As the baseball world knows, on Friday the Seattle Mariners signed free agent second baseman Robinson Cano to a 10-year, $240 million contract.
On Saturday, the Seattle Times ran an article critical of the operations of the Mariners and general manager Jack Zduriencik specifically. Entitled “Dysfunction at the top,” the piece paints a very negative picture of those running the club, from the team’s chairman on down, based on interviews with a number of former staffers.
I found the piece fascinating in that those employed in baseball often speak up about problems privately, but rarely do that on the record as they did in the Seattle piece.
While the situation is sad for long-suffering Mariners fans, I cannot help but shake my head. In Jack Z’s first year, 2009, as the major league team improved substantially on the field, he was proclaimed to be a “genius”.
I am not just talking about the saber community who were incredibly geeked out over him, but respected pubs like Sports Illustrated called him “The Unlikely Genius Behind the New Moneyball”. It struck me at the time as being amazingly premature.
Around that same time, spring 2010, SI ranked MLB general managers. Despite having one year in the job, Jack Z was placed on a pedestal at #5. With two seasons under his belt, St. Louis Cardinals GM John Mozeliak was among the also-rans at #18.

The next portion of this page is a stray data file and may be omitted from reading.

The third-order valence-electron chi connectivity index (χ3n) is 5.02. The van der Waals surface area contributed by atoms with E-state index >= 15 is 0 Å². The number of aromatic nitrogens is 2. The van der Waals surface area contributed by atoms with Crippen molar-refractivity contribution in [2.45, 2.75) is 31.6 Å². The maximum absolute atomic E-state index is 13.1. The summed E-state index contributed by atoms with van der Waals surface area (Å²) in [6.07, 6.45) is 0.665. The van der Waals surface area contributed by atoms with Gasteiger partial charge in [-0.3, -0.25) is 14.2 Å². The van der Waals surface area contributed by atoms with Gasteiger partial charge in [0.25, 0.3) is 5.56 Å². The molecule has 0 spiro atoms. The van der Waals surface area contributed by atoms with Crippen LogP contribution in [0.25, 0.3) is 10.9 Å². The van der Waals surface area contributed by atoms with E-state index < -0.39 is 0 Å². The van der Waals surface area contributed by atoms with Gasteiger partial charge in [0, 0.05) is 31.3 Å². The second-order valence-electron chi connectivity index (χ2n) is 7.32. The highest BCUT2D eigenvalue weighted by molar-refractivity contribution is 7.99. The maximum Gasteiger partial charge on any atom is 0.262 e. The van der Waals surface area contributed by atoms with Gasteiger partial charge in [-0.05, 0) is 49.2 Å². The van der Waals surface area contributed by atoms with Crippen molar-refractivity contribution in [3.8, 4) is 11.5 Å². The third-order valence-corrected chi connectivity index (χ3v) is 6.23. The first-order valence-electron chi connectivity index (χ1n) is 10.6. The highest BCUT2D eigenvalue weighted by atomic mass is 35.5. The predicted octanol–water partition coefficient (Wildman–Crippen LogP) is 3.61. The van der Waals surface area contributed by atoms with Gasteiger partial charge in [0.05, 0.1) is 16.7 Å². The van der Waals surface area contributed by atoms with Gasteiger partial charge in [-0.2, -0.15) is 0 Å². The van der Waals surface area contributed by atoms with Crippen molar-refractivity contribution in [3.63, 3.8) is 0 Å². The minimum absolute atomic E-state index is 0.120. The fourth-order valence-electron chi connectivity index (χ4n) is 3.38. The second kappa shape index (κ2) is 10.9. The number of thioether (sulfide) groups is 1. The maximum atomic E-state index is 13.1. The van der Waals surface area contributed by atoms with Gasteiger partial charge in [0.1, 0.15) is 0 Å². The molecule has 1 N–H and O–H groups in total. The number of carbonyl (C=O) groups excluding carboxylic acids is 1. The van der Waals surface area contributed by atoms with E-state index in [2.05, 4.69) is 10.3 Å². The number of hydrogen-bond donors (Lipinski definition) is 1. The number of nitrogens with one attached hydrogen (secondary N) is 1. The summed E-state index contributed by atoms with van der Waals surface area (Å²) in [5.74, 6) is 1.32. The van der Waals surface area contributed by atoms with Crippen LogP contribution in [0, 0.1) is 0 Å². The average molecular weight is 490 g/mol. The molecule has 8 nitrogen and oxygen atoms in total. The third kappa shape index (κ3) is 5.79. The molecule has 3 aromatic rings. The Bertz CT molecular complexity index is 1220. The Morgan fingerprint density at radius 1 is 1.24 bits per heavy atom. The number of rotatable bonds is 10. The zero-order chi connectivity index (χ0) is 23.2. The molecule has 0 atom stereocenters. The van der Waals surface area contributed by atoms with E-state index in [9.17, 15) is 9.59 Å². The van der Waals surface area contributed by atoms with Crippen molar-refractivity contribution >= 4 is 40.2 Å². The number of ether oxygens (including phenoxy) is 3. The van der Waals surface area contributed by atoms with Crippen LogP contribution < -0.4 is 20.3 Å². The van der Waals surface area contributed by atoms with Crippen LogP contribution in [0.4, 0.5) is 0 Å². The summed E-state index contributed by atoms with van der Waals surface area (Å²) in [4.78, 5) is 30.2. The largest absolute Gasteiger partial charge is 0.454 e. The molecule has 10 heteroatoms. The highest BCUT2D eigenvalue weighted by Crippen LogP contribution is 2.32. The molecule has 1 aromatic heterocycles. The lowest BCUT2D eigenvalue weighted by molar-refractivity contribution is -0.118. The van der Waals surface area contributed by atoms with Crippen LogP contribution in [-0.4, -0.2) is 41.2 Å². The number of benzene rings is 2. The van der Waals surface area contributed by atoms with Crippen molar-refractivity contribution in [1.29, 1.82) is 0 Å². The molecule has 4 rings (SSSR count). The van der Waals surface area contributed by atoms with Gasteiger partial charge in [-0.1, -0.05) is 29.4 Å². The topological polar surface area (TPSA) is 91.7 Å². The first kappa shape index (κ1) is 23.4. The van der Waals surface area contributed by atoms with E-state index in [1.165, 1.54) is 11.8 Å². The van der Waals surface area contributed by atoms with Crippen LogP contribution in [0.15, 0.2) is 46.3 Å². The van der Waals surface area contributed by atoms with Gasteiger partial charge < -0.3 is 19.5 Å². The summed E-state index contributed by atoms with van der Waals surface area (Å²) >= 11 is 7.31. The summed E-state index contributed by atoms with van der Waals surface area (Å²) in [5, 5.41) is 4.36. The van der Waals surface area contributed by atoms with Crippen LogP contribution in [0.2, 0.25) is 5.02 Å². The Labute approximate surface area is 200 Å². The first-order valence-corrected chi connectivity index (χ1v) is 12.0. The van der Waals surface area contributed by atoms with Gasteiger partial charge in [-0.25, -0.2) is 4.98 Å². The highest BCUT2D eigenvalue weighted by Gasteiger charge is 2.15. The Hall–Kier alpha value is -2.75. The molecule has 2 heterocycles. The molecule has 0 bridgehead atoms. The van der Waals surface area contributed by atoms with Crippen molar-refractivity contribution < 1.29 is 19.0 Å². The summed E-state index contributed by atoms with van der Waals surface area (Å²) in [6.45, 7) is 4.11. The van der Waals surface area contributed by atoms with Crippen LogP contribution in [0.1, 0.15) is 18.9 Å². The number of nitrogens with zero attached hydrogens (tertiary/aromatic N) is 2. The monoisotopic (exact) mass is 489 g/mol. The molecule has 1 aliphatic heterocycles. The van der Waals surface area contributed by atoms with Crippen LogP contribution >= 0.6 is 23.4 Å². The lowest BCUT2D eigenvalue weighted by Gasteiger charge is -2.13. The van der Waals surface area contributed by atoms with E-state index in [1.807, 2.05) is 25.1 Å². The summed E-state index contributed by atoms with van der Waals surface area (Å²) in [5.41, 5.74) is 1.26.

During that 2010 season, the Mariners ended up with the exact same record, 61-101, as they had the year before the “genius” arrived.
Every organization has some amount of internal strife. After all, disagreements about player potential and development philosophy are as old as the game itself.
The Cardinals are hardly immune. A change in course to put additional emphasis on drafting and player development ultimately led to the sacking of successful general manager Walt Jocketty following the 2007 season. Internal pressures remained much longer.
Yet the Cardinals have maintained the type of stability in on-field results that the Mariners only dream of.
Since that 2010 GM ranking, the Cardinals have averaged over 90 wins per season, made three post-season appearances and won one World Series. The M’s averaged 93 losses during that time while finishing in fourth place each year. They last made the playoffs in 2001.
In an attempt to regain immediate credibility, the Mariners made a decade-long commitment to 31-year-old Cano. It was exactly the kind of high-risk deal the Cardinals were able to avoid with Albert Pujols two years ago.
Despite the addition of Cano and the naming of a new manager in former Pirates skipper Lloyd McClendon, it would be a stretch to be able to even forecast when the Mariners might again be considered legitimate contenders.